3,206 reputation
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bio website math.wisc.edu/~janjigia
location Madison, WI
age
visits member for 2 years, 9 months
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I am a graduate student in the probability group of the mathematics department at the University of Wisconsin - Madison.


Apr
18
reviewed Close Proving that the set of irrational numbers is uncountable
Apr
18
reviewed Leave Open Equality of integrals: $ \int_{0}^{\infty} \frac {1}{1+x^2} \, \mathrm{d}x = 2 \cdot \int_{0}^{1} \frac {1}{1+x^2} \, \mathrm{d}x $
Apr
18
reviewed Close Mental Math Techniques
Apr
17
comment Is the martingale propertey preserved by taking weak$^*$-limits?
I think what you are calling weak* convergence is typically called strong convergence of measures in the literature. Unfortunately, I know nothing about that and my previous comment is not relevant, sorry. I was assuming your test functions were continuous. If they were continuous on say $\mathbb{R}^d$, then you could use a Skorokhod representation theorem to realize the sequence as an a.s. limit on a single probability space and uniform integrability would imply $L^1$ convergence.
Apr
17
comment Is the martingale propertey preserved by taking weak$^*$-limits?
I was implicitly assuming you were working on locally compact Polish space, since that is fairly standard in probability. I am confused, then. What does weak* convergence mean outside of a topological space?
Apr
17
comment Is the martingale propertey preserved by taking weak$^*$-limits?
It is not clear to me what you mean by weak*-convergence. Are the test functions bounded or vanishing at infinity? Probabilists refer to the former as convergence in distribution and the latter as vague convergence. At the absolute minimum, you are going to need uniform integrability of these measures. If you have that, then the last statement you wrote is easy to show. If not, then there are easy counterexamples with a trivial sigma-algebra (take anything positive which converges a.s. but not in L^1). The first question is similarly true with extra hypotheses but not without them.
Apr
16
comment Are “most” continuous functions also differentiable?
That question is in a finite dimensional setting, and the question plays nicely with countable operations. Probability on infinite dimensional spaces is extremely technical. For what it's worth, I would be shocked if you could find a reasonable interpretation in which the answer was not zero.
Apr
16
comment Are “most” continuous functions also differentiable?
This question is not well posed. You need to define a probability measure to ask the question and defining that measure will answer the question entirely. You can see this from the fact that the event that a function is not differentiable at a single point (much less any point) is going to depend on an uncountable collection of points. To make this question make sense, you push the question onto the sigma algebra or the sample space, rather than the measure. Further,there is no non-trivial translation invariant measure on $C(A)$ for any non-trivial $A$, so it isn't clear what measure to use
Apr
15
reviewed Leave Open Help regarding limit problem
Apr
9
comment Is convergence in probability to a uniformly continuous function a sufficient condition for stochastic equicontinuity?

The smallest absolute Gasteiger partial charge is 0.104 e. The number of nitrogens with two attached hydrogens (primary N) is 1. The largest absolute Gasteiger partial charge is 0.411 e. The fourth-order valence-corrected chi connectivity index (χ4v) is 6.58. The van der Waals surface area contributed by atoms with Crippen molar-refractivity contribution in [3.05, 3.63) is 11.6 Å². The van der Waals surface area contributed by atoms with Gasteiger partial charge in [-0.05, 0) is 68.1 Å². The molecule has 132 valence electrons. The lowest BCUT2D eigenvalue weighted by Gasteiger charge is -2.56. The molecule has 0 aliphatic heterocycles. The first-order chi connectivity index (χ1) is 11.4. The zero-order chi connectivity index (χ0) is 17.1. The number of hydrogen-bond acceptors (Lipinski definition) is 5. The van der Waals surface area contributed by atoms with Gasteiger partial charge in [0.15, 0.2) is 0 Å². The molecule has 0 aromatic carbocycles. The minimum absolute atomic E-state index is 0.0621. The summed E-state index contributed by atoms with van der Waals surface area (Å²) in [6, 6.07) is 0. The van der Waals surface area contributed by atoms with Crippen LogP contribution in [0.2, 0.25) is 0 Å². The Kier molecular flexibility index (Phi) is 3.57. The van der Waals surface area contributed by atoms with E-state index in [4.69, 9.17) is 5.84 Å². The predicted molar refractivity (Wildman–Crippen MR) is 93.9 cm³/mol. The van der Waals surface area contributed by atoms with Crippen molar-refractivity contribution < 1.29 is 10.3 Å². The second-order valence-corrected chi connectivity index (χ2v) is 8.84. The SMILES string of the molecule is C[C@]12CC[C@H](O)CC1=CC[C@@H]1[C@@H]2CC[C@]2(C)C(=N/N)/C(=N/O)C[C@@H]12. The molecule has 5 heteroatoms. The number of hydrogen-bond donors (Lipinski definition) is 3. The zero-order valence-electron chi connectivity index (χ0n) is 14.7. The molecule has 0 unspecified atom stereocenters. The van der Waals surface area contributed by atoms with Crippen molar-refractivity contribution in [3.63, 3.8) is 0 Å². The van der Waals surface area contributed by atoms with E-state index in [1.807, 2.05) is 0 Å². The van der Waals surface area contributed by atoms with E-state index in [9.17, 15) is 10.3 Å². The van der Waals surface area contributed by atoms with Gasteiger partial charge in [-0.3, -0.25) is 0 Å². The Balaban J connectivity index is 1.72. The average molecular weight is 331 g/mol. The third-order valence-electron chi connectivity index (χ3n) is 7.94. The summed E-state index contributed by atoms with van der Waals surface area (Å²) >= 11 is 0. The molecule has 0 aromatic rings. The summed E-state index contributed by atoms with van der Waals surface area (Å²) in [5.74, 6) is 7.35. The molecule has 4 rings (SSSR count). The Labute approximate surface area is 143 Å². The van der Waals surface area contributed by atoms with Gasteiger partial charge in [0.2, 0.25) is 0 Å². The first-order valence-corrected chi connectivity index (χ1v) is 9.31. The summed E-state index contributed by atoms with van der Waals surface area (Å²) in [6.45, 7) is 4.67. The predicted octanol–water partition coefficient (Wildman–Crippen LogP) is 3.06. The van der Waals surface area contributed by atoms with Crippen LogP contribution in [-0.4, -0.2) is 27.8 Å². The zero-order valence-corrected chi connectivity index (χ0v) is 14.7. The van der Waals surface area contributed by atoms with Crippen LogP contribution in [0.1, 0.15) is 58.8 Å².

If $\Theta$ is a compact Hausdorff space and you have uniform convergence in probability, this should follow from the Arzela-Ascoli theorem though.
Apr
9
comment Is convergence in probability to a uniformly continuous function a sufficient condition for stochastic equicontinuity?
I'm pretty sure you can reduce this to a functional analysis problem. I would have to write this out to be sure but I think it follows immediately from the fact that $X_n \stackrel{\tiny{p}}{\to} X$ if and only if every subsequence of $X_n$ has a further subsequence which converges to $X$ almost surely. With this, you can exchange uniform convergence in probability for almost sure uniform convergence. I cannot remember under what exact circumstances uniform convergence implies equicontinuity; I think that without compactness of $\Theta$, it may not be possible to say anything.
Apr
9
comment Is convergence in probability to a uniformly continuous function a sufficient condition for stochastic equicontinuity?
What are your thoughts on this? Have you considered what happens if you take $\Theta = [0,1]$ (which is compact) and $g_T$ to be continuous, non-random, uniformly bounded and pointwise convergent to a continuous function, but not uniformly convergent?
Apr
8
comment Coupled stochastic differential equations?
As written, these are random ODEs. Since Brownian motion (and most other processes built from it) is (Holder) continuous you can solve these pathwise the way you are used to. If you wanted to write this with a time derivative of $B$ there, then you would have a coupled family of stochastic differential equations. At this point, it becomes physically important to decide what type of SDE you mean.
Apr
8
reviewed Leave Open Find $\int \limits_0^\pi \sin(\sin(x))\sin(x)\mathrm dx$
Apr
7
reviewed Close Limits of series, proof of the convergence of two sequences
Apr
4
comment Fixed-time Jumps of a Lévy process
What exactly do you mean by "at fixed times"?
Apr
4
comment Use Ito's Lemma to show:
Can you add a statement of what your version of Ito's lemma is? What you have there is a slight rearrangement of what I would take to be the statement of Ito's lemma applied to f(t)B(t).
Apr
4
reviewed Close Properties of arithmetic functions
Apr
3
reviewed Leave Open $x\rightarrow \int_{0}^{x} \frac{\operatorname{sin}(t)}{t}$ is a bounded function
Apr
3
reviewed Close This is a probability mass function problem